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Wednesday, December 11, 2013

Is Paul Ryan's Deal Something Paul Ryan Can Support?

There are three things I can pretty much guarantee happened this morning; the sun came up, newspapers were delivered to doorsteps, and Paul Ryan wetted his finger and stuck it out the window, to see which way the Tea Party winds were blowing. After working out a budget deal that takes a little bit of the bite out of the sequester, Rep. Ryan is likely measuring the pulse of his colleagues in his chamber -- and finding that pulse is a little more agitated by his deal than he might've hoped.

Over at Business Insider, Brett LoGiurato has an article up, the headline of which says it all: "Conservatives Are Starting To Freak Out About The Budget Deal." The Heritage Foundation doesn't like it, the Tea Party doesn't like it... In short, the base hates it. A man who still reportedly harbors presidential ambitions, Paul Ryan has always tried to walk a fine line between seeming to be the moderate Republicans who can win a general election and the Tea Party extremist who can win Republican primaries. And in attempting this balancing act, he has largely failed. If there's on person you can count on to oppose a deal swung by Paul Ryan, it's Paul Ryan. If the 'baggers hate it, he's going to hate it. Because, let's face it, winning the GOP primary is the first step in winning the White House. So it's first things first; make sure the rightwing extremists are happy, then try to figure out how to explain it to everyone else later.


And the extremists are unhappy.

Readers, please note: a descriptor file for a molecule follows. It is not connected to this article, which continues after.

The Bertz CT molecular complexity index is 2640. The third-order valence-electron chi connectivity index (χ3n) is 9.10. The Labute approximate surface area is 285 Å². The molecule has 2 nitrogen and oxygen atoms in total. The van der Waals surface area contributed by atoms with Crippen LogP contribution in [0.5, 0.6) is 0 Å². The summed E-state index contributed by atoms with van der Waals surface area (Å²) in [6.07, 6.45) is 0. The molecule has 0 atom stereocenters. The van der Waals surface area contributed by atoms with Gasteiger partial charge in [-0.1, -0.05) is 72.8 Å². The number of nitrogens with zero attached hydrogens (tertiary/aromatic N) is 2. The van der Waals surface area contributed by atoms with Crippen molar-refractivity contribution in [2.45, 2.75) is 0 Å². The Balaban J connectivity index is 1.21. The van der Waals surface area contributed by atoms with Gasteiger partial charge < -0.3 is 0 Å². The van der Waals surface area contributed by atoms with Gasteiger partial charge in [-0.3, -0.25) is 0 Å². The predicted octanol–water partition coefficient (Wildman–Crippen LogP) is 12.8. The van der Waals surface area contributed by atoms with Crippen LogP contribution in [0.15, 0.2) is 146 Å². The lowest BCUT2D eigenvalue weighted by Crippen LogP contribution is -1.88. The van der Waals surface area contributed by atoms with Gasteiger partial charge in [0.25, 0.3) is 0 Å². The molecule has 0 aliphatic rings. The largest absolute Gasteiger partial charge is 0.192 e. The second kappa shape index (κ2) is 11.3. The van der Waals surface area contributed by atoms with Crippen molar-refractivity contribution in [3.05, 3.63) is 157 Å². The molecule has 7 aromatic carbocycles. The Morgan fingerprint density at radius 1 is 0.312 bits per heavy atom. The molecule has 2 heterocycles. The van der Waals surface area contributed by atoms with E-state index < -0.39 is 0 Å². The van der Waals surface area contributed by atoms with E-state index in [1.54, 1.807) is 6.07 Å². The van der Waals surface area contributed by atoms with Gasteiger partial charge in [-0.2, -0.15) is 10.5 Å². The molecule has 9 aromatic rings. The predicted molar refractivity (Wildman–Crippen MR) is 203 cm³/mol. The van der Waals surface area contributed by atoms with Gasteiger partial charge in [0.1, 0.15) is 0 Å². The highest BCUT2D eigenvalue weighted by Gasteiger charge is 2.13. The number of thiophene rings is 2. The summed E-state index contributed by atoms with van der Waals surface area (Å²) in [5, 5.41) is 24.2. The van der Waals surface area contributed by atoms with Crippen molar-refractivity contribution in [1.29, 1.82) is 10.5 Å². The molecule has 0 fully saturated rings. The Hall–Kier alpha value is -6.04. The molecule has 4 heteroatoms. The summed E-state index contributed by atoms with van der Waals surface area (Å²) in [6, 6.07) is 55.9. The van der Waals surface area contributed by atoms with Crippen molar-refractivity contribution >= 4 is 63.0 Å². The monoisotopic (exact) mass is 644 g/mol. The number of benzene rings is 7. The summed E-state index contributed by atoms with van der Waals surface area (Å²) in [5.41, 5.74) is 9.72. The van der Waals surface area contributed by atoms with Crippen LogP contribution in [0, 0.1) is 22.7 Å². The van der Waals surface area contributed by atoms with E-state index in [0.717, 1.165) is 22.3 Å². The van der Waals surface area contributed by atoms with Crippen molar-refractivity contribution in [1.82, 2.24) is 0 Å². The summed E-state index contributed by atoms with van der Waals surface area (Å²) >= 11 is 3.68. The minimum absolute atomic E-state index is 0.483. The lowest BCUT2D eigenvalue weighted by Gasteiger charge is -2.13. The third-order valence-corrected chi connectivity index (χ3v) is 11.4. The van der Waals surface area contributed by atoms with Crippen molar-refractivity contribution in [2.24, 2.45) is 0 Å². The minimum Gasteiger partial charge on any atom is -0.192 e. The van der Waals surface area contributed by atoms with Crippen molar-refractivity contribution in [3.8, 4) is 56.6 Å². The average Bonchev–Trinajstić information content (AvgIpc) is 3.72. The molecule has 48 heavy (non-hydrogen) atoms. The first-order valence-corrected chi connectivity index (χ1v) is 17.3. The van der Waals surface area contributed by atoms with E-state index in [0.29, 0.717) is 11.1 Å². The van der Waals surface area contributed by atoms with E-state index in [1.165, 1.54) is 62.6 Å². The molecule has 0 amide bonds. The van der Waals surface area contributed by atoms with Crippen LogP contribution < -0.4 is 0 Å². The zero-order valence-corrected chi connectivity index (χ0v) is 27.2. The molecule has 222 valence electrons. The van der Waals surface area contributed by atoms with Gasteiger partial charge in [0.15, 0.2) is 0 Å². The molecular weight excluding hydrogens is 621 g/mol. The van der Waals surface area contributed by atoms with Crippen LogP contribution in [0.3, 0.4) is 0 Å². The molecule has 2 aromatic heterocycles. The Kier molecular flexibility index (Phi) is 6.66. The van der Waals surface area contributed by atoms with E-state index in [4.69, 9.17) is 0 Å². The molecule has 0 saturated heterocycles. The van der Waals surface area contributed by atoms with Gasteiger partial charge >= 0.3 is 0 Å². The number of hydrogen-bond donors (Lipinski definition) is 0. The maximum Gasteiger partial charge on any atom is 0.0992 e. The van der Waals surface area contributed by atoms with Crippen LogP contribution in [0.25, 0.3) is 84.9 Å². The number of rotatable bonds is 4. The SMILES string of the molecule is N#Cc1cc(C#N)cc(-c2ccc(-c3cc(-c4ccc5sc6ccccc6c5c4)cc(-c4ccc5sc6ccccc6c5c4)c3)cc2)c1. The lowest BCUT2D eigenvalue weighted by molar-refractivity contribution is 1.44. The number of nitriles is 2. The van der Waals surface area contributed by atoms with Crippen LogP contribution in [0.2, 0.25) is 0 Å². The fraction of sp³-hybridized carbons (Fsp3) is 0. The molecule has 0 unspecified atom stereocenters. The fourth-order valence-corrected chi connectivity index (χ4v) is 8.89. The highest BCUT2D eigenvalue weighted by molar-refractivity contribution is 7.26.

Brian Beutler: ...19 conservatives didn’t exactly say the deal should go down. But in a letter to House GOP leadership, they basically opposed the terms of the negotiation and pressed Speaker John Boehner to bring legislation to the floor that would undercut it.

“[W]e encourage you to allow a vote as soon as practicable on a full-year ‘clean CR’ funding bill at the levels established in law by the Budget Control Act,” the letter reads. “Democrats are not interested in solving the problems created by the sequester: they are only interested in using the threat of the cuts as leverage to increase spending across the board, to increase our national debt, and to raise taxes and fees.”
All of which brings up the specter of another government shutdown. I know the conventional wisdom is that Republicans have learned their lesson from the last one, but that argument fails on two important points:

  • Republicans don't really do lesson learning. If they did, John Boehner and Mitch McConnell would not be the GOP leaders in their respective chambers today.
  • It ignores the fact that Republicans haven't really paid much of a price for the shutdown. Sure, their numbers crashed right after it. But the media turned their attention to the bungled rollout, knocking GOP shutdown stories off the front page. The religious extremist Tea Party types no doubt see the hand of God -- or at least the power of prayer -- in this, shielding them from the public's wrath and visiting it upon their most bitter enemy, Pres. Obama. If it happened once, it will probably happen again.
I'll admit, the second point is offered with tongue in cheek -- but barely. I have no doubt that a big chunk of the 19 signatories believe this or something similar -- especially Dominionist messiah Ted Cruz. And I have as little doubt that there are plenty in the House caucus that would be persuaded by this argument -- and plenty more who will go along just to pretend to be persuaded. The difference between a religious nutjob and someone who's only pretending to be a religious nutjob is pretty much nonexistent in a practical sense. And the 'baggers who aren't religious extremists are all phonies who pretend to be to win elections.

So don't be surprised if this big bipartisan deal fizzles out under pressure from the House Wingnut Caucus. And don't be surprised if you see Paul Ryan turning the screws to up that pressure.


[photo by Gage Skidmore]

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